Rescue teams delivered food and emergency supplies to Australians isolated by floodwaters on Wednesday as authorities warned that swollen rivers posed an on-going threat despite blue skies over the east coast following days of torrential rain.
Relentless downpours over the past week have caused ‘catastrophic’ flooding in Australia’s most populous state, New South Wales, with parts of suburban northwest Sydney still under water.
It was a ‘miracle’ no one had died in the worst flooding for some regions in a century, state premier Gladys Berejiklian said, as sunshine brought welcome relief and some sodden residents began turning to clean-up efforts.
Tens of thousands have fled their homes in recent days, and thousands more remained on evacuation alert with water levels on some rivers not expected to recede until Saturday.
Emergency services have also responded to more than 11,000 calls for help in recent days, rescuing at least 950 people from floodwaters.
But officials said rescue boats were shifting their focus to delivering food and essential supplies to residents cut off by flooding, bolstering efforts that began in areas close to Sydney on Tuesday.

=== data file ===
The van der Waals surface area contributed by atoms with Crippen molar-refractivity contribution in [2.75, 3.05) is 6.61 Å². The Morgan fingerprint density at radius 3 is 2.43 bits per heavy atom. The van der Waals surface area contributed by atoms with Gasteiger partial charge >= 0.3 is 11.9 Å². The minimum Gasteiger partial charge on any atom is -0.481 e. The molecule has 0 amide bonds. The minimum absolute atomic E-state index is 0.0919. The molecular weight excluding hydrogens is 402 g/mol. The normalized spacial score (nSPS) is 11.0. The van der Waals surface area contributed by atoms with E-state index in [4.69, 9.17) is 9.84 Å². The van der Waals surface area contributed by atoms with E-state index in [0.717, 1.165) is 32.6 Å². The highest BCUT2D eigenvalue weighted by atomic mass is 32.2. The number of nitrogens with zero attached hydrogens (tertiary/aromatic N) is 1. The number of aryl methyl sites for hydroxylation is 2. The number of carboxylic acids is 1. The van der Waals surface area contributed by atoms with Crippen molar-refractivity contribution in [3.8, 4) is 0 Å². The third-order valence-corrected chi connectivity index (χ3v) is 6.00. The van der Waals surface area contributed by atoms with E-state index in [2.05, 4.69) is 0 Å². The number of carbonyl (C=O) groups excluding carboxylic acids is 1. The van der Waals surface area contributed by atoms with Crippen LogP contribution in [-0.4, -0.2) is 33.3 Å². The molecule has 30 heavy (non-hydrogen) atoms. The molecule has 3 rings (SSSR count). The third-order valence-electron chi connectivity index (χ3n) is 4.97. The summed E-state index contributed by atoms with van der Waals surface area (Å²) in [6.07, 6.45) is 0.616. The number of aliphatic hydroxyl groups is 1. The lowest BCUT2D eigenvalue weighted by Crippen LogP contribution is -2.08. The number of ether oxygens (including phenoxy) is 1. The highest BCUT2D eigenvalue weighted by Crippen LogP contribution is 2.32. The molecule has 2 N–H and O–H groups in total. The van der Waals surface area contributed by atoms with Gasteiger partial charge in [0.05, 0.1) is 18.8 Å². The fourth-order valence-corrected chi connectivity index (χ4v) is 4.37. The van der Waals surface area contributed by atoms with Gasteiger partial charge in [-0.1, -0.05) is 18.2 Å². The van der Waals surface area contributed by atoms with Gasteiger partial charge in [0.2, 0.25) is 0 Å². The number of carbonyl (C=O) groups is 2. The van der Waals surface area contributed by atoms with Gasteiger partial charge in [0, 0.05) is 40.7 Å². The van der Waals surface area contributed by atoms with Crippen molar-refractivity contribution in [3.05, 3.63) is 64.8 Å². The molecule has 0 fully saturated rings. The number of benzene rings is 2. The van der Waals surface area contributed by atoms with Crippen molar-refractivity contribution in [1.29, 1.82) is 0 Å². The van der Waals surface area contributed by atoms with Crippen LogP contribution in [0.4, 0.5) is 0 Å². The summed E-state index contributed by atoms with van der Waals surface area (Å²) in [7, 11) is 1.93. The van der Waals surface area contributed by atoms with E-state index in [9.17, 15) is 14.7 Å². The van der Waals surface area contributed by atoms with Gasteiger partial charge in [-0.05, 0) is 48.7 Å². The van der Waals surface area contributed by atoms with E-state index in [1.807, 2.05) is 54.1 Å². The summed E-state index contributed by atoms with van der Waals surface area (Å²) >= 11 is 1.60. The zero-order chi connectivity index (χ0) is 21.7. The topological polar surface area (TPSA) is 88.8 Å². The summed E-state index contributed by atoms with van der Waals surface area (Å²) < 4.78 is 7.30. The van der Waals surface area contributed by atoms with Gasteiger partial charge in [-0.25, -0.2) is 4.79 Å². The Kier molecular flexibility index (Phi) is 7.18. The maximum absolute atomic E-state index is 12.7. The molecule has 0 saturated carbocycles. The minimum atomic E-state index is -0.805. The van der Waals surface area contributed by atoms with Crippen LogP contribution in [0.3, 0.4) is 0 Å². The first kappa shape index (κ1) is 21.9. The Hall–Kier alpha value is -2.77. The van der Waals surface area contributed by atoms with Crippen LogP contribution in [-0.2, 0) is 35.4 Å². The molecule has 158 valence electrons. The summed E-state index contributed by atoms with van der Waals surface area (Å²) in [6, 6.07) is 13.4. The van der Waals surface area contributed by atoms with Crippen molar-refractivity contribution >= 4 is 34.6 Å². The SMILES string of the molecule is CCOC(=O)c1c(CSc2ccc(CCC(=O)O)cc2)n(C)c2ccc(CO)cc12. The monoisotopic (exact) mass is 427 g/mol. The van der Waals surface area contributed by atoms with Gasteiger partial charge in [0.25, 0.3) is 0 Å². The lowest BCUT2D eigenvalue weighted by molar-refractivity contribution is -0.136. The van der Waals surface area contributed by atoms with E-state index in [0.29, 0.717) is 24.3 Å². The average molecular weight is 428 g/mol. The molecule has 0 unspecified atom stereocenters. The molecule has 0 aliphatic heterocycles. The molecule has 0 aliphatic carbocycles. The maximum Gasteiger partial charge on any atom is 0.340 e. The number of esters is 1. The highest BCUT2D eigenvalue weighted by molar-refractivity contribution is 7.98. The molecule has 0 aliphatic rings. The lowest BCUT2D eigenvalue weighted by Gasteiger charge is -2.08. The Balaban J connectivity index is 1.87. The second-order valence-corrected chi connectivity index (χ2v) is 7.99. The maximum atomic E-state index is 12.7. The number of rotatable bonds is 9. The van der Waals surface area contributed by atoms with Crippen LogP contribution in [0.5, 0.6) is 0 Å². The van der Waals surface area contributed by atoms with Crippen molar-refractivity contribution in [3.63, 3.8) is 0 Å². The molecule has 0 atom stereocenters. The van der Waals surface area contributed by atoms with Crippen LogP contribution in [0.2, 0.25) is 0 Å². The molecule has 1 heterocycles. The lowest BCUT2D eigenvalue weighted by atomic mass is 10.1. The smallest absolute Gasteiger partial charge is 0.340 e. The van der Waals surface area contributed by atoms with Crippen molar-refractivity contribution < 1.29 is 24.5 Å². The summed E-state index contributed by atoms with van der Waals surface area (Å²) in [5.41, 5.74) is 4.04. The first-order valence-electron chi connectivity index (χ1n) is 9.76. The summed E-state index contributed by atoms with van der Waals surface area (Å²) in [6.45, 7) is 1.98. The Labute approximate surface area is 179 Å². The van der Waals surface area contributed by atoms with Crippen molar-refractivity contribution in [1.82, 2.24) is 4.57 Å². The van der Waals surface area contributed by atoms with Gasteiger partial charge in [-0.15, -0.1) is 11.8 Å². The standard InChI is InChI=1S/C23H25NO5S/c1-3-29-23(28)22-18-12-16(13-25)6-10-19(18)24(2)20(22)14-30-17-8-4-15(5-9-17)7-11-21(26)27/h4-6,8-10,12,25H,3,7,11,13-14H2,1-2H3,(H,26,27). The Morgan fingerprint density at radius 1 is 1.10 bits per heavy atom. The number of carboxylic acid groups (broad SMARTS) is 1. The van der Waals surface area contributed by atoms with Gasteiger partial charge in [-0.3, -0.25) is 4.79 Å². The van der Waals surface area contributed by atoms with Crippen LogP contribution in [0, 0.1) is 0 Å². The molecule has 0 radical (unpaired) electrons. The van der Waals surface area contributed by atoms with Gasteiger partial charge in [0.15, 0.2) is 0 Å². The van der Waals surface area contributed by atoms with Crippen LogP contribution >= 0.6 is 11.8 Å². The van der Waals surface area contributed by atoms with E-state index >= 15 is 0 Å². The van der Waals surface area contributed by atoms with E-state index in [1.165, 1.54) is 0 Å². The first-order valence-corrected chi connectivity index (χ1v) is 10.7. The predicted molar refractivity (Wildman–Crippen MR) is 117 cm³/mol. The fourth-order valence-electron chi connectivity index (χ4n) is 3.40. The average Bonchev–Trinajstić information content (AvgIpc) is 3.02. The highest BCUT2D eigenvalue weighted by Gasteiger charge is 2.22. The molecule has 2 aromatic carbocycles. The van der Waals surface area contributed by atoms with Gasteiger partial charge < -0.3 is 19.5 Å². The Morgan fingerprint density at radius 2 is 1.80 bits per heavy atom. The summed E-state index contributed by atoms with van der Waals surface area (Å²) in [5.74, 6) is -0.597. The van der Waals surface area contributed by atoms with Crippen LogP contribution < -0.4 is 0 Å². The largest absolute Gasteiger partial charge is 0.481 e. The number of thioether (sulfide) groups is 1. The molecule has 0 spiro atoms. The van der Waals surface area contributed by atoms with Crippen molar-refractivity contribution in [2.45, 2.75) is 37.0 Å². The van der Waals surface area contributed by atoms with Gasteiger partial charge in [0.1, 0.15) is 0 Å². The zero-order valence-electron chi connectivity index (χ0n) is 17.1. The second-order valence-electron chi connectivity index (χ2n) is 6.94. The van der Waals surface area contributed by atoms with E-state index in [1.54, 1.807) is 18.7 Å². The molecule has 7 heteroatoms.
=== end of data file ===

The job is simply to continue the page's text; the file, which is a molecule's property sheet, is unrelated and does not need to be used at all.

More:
Ailsa Jones said there was a ‘crazy’ lack of supplies in Wheeny Creek, northwest of the city, with no essentials available in supermarkets since Sunday.
‘Any shop is just stripped bare. It’s horrible,’ she told public broadcaster ABC.
‘We’re just on spaghetti and 2-minute noodles. I’m rationing the kids out just to make sure that it lasts.’
Thousands are still without power and energy providers have warned electricity will not be restored in the worst-affected areas until later in the week.
Wild weather and flooding also hit outback areas of New South Wales on Tuesday and even extended into built-up parts of Queensland state to the north.
‘We’re certainly not out of the woods in terms of the immediate flood danger, but we have to turn our minds to how we start the clean-up and the recovery,’ Berejiklian said.
The government said hundreds of troops would be deployed from Thursday to support the efforts.
‘Their job will be out there cleaning up, making sure that we get rid of the debris... making it easier for those who are going through the recovery process,’ emergency management minister David Littleproud said.
Thousands of homes and businesses have been damaged, with insurers receiving almost 12,000 claims and many more expected.
Some coastal regions have received a metre of water in a week, the equivalent of two-thirds of normal annual rainfall.
Many are still reeling from a prolonged drought and unprecedented bushfires just over a year ago.
Scientists have warned Australia can expect more frequent and more extreme weather events as a result of climate change.
The rain and floods have also delayed the already halting rollout of coronavirus vaccines in Sydney and surrounding areas.
Want stories like this in your inbox?
Sign up to exclusive daily email
More Stories from Oceania